We apply mirBridge to a variety of annotated gene sets for signaling pathways, diseases, drug treatments, and protein complexes. We also use mirBridge to infer miRNA pairs that tend to function together by regulating common targets and use the results to assemble a miRNA-miRNA co-targeting network. Together, our analyses provide: (1) hundreds of miRNA function predictions, many of which are supported by published experiments; (2) genome-wide evidence that many miRNAs coordinately regulate multiple components of pathways or protein complexes; and (3) evidence that miRNA co-targeting is prevalent, with a small number of “hub” miRNA families involved in a large fraction of the co-targeting interactions. Both the mirBridge method and the predictions it has generated can serve as important resources for the future experimental dissection of miRNA functions.
Many gene sets contain tens to hundreds of putative targets for any particular miRNA. However, for a variety of reasons (e.g. mRNA secondary structure occludes binding, or the miRNA and the target are not expressed together) many target sites are not functional in vivo. The goal of mirBridge is to infer whether an unusually large proportion and number of putative target sites for a miRNA (m) in a given gene set (G) are likely to be functional in vivo. Towards this end, mirBridge computes a score by combining the results of three statistical tests that evaluate different aspects of likely-functional target-site enrichment in G. It is essential that the enrichment of sites in G be compared to enrichment in appropriate control gene sets. Below we describe the individual tests and the method for constructing the control gene sets (see Supplemental Experimental Procedures for details).
The following definitions are essential to the methodology of mirBridge. First, any gene with one or more seed-matched site for m in its 3′ UTR is deemed a “putative target.” Second, seed-matched sites can be classified into two categories (Figure 1A): “conserved sites” (CS) are sites that are conserved across mammalian genomes; “high-context scoring sites” (HCS) are sites with a context score above a predefined threshold. The context score reflects the likelihood of a seed-matched site to confer repression based on several features, including the distance of the site from the stop codon, accessibility of the site based on secondary structure, and the extent of base pairing beyond the seed (Grimson et al., 2007).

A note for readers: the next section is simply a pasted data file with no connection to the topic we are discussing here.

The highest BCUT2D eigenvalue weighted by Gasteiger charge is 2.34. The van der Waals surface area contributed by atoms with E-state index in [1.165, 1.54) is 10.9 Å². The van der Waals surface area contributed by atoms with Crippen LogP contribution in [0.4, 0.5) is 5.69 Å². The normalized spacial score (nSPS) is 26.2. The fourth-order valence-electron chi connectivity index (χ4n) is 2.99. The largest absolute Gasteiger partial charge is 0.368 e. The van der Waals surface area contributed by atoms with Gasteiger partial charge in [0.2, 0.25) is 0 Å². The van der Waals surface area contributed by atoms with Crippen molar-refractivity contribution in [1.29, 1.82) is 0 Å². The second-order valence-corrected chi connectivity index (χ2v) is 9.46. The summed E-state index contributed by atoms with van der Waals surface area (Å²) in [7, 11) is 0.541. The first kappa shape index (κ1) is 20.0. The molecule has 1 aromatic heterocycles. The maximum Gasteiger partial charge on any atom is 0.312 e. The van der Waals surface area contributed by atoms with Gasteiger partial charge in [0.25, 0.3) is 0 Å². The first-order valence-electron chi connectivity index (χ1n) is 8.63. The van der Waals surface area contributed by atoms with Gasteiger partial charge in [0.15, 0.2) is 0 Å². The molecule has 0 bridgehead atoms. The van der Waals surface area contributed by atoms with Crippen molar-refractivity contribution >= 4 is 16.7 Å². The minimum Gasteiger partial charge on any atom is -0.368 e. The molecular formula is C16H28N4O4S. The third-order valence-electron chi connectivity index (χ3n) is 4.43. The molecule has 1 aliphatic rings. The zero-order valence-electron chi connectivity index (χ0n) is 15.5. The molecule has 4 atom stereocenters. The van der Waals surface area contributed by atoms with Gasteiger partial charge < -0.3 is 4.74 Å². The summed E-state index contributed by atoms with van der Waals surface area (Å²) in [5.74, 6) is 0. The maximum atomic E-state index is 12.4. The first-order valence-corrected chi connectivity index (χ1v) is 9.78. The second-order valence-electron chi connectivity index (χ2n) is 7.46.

The first test used by mirBridge, called “conservation enrichment signature” (CE), infers whether the number of CS in G is significantly higher than that of random gene sets containing the same number of putative targets as G. This test is similar to evaluating whether the sites have evolved at a slower rate compared to random putative target sets, but is fundamentally different from prior tests that utilize sequence conservation (Lewis et al., 2005; Stark et al., 2005) (see Supplemental Experimental Procedures). The second test, called “context-score signature” (CTX), evaluates whether the number of HCS is significantly higher than that of random gene sets containing the same number of putative targets as G. The CTX test is designed to detect enrichment of sites in G that are likely functional but not necessarily conserved. The third test, called “site occurrence signature” (OC), evaluates whether the number of putative target sites in G is unusually high compared to random gene sets containing the same number of genes. While target site abundance alone is not necessarily indicative of functional targeting by m, functional targeting enrichment becomes a likely scenario even when G tests as moderately significant for the CE and/or CTX tests. Note that both CE and CTX are based on comparison with random gene sets with the same number of putative targets to detect enrichment in the proportion rather than the number of CS or HCS. This ensures that the comparisons are valid, as gene sets with more putative targets tend to have more CS or HCS. Since true positives are more likely than false positives to test as simultaneously significant across the tests, we combine the three tests and form a composite score (“OC-CE-CTX”) to increase sensitivity without sacrificing specificity.